Special Reports

UPDF: Gen Sejusa Can’t Dictate on Retirement

The former spymaster arriving at his city home in Naguru last year

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The UPDF has warned it will not accept threats from Gen David Sejusa who is pushing for his retirement from the armed forces, more about http://clothesthatwork.org/wp-content/plugins/the-events-calendar/src/deprecated/tribeeventsimporter_plugin.php insisting the former Coordinator of Intelligence Organs “should be patient.”

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Through his lawyers, Sejusa last week threatened that if the army does not retire him by Monday this week, he would seek legal redress.

But UPDF spokesperson Lt Col Paddy Ankunda on Wednesday told ChimpReports in an interview that, “The UPDF, as an institution, cannot be pushed. It exercises its constitutional mandate of retiring soldiers at its wish. You don’t command it.”

Asked whether the UPDF has any intentions of releasing the controversial and maverick former spymaster from the army, Ankunda observed: “Let him be patient.”

Reminded that Sejusa said he had agreed with President Museveni to retire him from the army and that CDF Gen Katumba Wamala had also made instructions to that effect, Ankunda said the institution has never made such a commitment.

“It is not true at all that we said we would retire him. Retirement follows laid down procedures. Gen Sejusa has to be patient,” he added.

Gen Sejusa fled to exile in 2013 after reportedly leaking his own letter alleging that the army and government officers opposed to President Museveni’s succession plan were being targeted for assassination.

Government dismissed the claim as “baseless” and “alarmist” before shutting down Sejusa’s espionage offices and arresting his aides who are now on trial for planning to overthrow Museveni’s government.

Sejusa was later declared a deserter and kicked out of Parliament as the army’s representative.

The flamboyant General, who is accused of human rights abuses while leading military operations against LRA rebels in Northern Uganda, is likely to return to court to compel the army to set him free.

Sejusa, who joined the National Resistance Army (NRA), now Uganda Peoples’ Defence Forces (UPDF) in 1981 in a guerrilla struggle to oust Milton Obote, is a historical member of the High Command of the NRA.

Previous court battle

In 1996, Sejusa petitioned the Constitutional Court to declare that his resignation from the army could not be questioned because he had been appointed Presidential Advisor on military affairs and to determine whether he could be prosecuted by the army’s High Command for offences he allegedly committed in the course of his testimony to the parliamentary committee on defence and internal affairs.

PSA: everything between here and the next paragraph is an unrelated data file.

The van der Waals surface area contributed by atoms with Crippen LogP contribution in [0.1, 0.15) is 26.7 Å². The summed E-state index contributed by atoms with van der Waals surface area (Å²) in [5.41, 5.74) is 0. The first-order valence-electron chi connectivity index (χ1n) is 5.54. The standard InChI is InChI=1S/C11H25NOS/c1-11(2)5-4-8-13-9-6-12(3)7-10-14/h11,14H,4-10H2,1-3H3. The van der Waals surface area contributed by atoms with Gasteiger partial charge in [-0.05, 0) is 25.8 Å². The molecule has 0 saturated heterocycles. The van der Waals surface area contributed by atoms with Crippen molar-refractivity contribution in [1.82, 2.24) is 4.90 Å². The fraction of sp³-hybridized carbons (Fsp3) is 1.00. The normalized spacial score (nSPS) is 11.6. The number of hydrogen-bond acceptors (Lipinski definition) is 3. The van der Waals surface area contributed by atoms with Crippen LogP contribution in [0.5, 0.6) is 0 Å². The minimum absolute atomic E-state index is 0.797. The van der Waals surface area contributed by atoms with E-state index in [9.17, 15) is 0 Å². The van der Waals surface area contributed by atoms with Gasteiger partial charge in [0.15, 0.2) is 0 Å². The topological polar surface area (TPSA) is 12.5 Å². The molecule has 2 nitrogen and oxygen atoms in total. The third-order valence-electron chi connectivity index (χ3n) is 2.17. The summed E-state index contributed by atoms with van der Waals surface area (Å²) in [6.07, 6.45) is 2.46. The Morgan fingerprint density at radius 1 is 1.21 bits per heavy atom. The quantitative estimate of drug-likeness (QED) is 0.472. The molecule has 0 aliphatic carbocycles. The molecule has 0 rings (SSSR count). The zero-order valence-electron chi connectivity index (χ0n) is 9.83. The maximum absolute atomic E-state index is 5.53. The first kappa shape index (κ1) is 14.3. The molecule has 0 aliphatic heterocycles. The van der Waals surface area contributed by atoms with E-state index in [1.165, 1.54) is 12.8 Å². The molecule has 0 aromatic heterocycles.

He had earlier told MPs that the war in Northern Uganda had been prolonged by corruption and inefficiency of army chiefs.

Fearing disciplinary action from the military court over his testimony, which he believed was true and given in good faith, Sejusa resigned.

On December 3, 1996, Sejusa wrote a resignation letter to the President Museveni who doubled as the chairman of the army High command and Minister of Defence.

The case took a twist on December 8, 1996, with the state minister for defence rejecting his resignation, saying Sejusa must follow the law, particularly section 28(1) of the NRA Regulation Statutory Instrument No 6 of 1993, to guide his intentions of quitting the army.

Sejusa fired back, arguing that threats of disciplinary action against him for speaking his mind violated his inherent human rights.

State’s lawyer, Peter Kabatsi, said then that the President had no authority to remove an officer from the army according to the 1993 NRA regulations and that a regulation made under a Statute of Parliament would not override an express power granted in the Constitution.

The Constitutional Court concurred with Sejusa, saying he was right to seek legal redress after fearing that his rights were being threatened.

The Judge said the 1993 army regulations did not govern the High Command and that Sejusa’s resignation should be considered since he did not want to be compelled to serve an institution he no longer wished to be associated with.

However, the Attorney General appealed against the decision, saying the Constitutional Court judges erred in law when they held that any threatened disciplinary, administrative, criminal or civil action against Tinyefuza in any tribunal, forum or court of law, arising out of his testimony was unconstitutional because it violated Article 97 of the Constitution.

Supreme Court judges James Wako Wambuzi, John Tsekooko, Joseph Mulenga, Alfred Karokora, George Kanyeihamba and Leticia Kikonyogo allowed the appeal and set aside the Constitutional Court order.

On January 28, 1998, the Attorney General won the case and Tinyefuza continued to serve the army after reconciling with Museveni at a function in western Uganda.

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